Our schools meet the needs of the kids in each school by differentiating and offering a variety of options for gifted and struggling kids at their school. In high school there are two magnet schools though and there is a dual language school for elementary school. I don't think it makes sense to offer a whole school for the 1% of students who are gifted, the district that isn't very large and in the district that is there needs to be oversight to ensure it is serving an economically and racially diverse student body.

I think our schools are successful because they offer a wide range of experiences that ensure that each child will excel in some way and be challenged in another. A child in our district isn't limited in developing their interests because the district offers so many.

I don't think our district spreads resources too thin because we are in a fairly large city but only have a handful of private Catholic elementary school, one private pre-k to third, one private pre-k to 9th, and one private pre-k to 12. The demand for other schooling options isn't very high. We have only one charter school that has been around for more than five years and even they had to move location.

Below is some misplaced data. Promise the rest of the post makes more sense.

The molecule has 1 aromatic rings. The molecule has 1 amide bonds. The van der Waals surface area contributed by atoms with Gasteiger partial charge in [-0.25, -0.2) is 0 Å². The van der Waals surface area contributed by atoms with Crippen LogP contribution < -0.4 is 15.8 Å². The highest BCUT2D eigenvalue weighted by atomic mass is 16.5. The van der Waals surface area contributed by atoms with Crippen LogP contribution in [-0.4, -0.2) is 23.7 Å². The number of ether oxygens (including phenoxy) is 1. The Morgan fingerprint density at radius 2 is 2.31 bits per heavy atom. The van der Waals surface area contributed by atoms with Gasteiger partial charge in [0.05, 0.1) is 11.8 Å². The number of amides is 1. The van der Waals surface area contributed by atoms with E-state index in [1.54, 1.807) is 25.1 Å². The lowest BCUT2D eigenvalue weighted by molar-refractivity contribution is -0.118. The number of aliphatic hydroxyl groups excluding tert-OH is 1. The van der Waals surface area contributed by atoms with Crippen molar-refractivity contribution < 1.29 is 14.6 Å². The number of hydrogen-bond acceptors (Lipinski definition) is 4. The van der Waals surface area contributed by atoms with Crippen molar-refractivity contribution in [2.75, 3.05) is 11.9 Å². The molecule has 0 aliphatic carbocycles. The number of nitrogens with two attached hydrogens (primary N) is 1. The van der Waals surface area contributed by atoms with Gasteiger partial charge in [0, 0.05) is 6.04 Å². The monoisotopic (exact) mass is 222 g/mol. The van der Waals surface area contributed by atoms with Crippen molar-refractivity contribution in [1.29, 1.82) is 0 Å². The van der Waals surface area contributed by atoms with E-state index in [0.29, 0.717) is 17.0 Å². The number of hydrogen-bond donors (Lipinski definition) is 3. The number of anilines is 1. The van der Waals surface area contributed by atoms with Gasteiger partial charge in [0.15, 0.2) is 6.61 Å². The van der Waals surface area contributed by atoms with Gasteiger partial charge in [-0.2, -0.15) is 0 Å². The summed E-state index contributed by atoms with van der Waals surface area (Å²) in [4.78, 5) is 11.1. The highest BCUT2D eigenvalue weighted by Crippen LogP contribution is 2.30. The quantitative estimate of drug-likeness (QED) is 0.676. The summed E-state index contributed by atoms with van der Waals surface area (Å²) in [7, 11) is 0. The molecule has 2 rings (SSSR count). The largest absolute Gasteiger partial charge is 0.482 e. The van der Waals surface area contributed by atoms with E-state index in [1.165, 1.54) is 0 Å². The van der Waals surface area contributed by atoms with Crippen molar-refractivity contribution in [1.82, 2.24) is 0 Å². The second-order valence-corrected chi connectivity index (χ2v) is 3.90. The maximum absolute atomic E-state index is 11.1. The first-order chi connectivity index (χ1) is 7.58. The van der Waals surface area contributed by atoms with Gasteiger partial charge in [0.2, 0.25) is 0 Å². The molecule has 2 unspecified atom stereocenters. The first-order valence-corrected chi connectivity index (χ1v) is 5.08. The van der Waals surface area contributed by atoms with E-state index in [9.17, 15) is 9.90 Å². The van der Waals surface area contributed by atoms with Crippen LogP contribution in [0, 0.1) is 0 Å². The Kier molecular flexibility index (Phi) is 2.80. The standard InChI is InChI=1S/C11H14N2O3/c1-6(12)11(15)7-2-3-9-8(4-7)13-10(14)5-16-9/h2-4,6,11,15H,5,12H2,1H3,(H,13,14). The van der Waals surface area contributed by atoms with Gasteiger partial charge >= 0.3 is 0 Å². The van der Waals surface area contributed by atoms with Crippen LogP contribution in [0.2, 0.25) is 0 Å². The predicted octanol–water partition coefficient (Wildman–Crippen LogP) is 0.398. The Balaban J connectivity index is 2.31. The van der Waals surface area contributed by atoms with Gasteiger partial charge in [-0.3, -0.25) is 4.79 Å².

Edited by One_Girl - 2/12/14 at 10:27pm
post #7 of 9

I think the definition of magnet and charter have become mixed. In my area, a magnet school is one kids have to test to get into. They have to have certain scores on certain parts of the academic tests. The plus is that because these kids all tend to do well academically, they can be pushed to achieve at higher levels without the worry of leaving other students behind. These schools also create a wonderful atmosphere of pride in learning. The downside, of course,is that these schools pull the brightest kids out of the neighborhood schools. The very fact that they are deemed necessary is sad, but I understand why. Our disctricts with the best magnet schools have the worst regular schools. The teaching, the atmosphere, etc, is really bad- violence to the point of having trouble getting teachers, kids consistently scoring 5 or 6 grade levels below where they should be, etc.